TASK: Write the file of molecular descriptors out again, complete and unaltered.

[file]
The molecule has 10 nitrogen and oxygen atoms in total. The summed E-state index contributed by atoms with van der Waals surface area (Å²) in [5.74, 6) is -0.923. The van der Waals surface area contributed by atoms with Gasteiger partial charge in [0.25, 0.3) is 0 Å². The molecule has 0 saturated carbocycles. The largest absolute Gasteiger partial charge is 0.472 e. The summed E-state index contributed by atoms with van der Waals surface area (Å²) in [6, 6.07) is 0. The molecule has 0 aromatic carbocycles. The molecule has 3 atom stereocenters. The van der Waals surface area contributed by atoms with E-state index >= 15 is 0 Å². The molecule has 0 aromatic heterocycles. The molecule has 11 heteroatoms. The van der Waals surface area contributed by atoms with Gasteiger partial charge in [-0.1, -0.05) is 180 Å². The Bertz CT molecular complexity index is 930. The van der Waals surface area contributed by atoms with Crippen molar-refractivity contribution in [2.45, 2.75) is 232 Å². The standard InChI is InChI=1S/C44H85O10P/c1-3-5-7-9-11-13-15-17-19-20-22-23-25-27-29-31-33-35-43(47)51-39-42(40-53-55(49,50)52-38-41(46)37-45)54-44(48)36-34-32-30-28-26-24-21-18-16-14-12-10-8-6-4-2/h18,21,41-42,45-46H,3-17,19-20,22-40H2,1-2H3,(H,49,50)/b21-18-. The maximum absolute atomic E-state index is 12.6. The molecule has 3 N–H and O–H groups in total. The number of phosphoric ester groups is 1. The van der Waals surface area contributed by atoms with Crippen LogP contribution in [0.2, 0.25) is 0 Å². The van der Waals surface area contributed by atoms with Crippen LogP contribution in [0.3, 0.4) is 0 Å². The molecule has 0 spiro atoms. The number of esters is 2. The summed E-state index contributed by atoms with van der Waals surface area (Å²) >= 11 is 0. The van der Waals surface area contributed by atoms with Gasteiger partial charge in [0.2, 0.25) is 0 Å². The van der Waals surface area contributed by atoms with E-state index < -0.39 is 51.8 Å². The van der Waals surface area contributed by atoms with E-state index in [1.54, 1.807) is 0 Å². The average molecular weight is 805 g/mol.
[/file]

The molecule has 10 nitrogen and oxygen atoms in total. The summed E-state index contributed by atoms with van der Waals surface area (Å²) in [5.74, 6) is -0.923. The van der Waals surface area contributed by atoms with Gasteiger partial charge in [0.25, 0.3) is 0 Å². The molecule has 0 saturated carbocycles. The largest absolute Gasteiger partial charge is 0.472 e. The summed E-state index contributed by atoms with van der Waals surface area (Å²) in [6, 6.07) is 0. The molecule has 0 aromatic carbocycles. The molecule has 3 atom stereocenters. The van der Waals surface area contributed by atoms with E-state index >= 15 is 0 Å². The molecule has 0 aromatic heterocycles. The molecule has 11 heteroatoms. The van der Waals surface area contributed by atoms with Gasteiger partial charge in [-0.1, -0.05) is 180 Å². The Bertz CT molecular complexity index is 930. The van der Waals surface area contributed by atoms with Crippen molar-refractivity contribution in [2.45, 2.75) is 232 Å². The standard InChI is InChI=1S/C44H85O10P/c1-3-5-7-9-11-13-15-17-19-20-22-23-25-27-29-31-33-35-43(47)51-39-42(40-53-55(49,50)52-38-41(46)37-45)54-44(48)36-34-32-30-28-26-24-21-18-16-14-12-10-8-6-4-2/h18,21,41-42,45-46H,3-17,19-20,22-40H2,1-2H3,(H,49,50)/b21-18-. The maximum absolute atomic E-state index is 12.6. The molecule has 3 N–H and O–H groups in total. The number of phosphoric ester groups is 1. The van der Waals surface area contributed by atoms with Crippen LogP contribution in [0.2, 0.25) is 0 Å². The van der Waals surface area contributed by atoms with Crippen LogP contribution in [0.3, 0.4) is 0 Å². The molecule has 0 spiro atoms. The number of esters is 2. The summed E-state index contributed by atoms with van der Waals surface area (Å²) >= 11 is 0. The van der Waals surface area contributed by atoms with Gasteiger partial charge in [0.2, 0.25) is 0 Å². The van der Waals surface area contributed by atoms with E-state index < -0.39 is 51.8 Å². The van der Waals surface area contributed by atoms with E-state index in [1.54, 1.807) is 0 Å². The average molecular weight is 805 g/mol.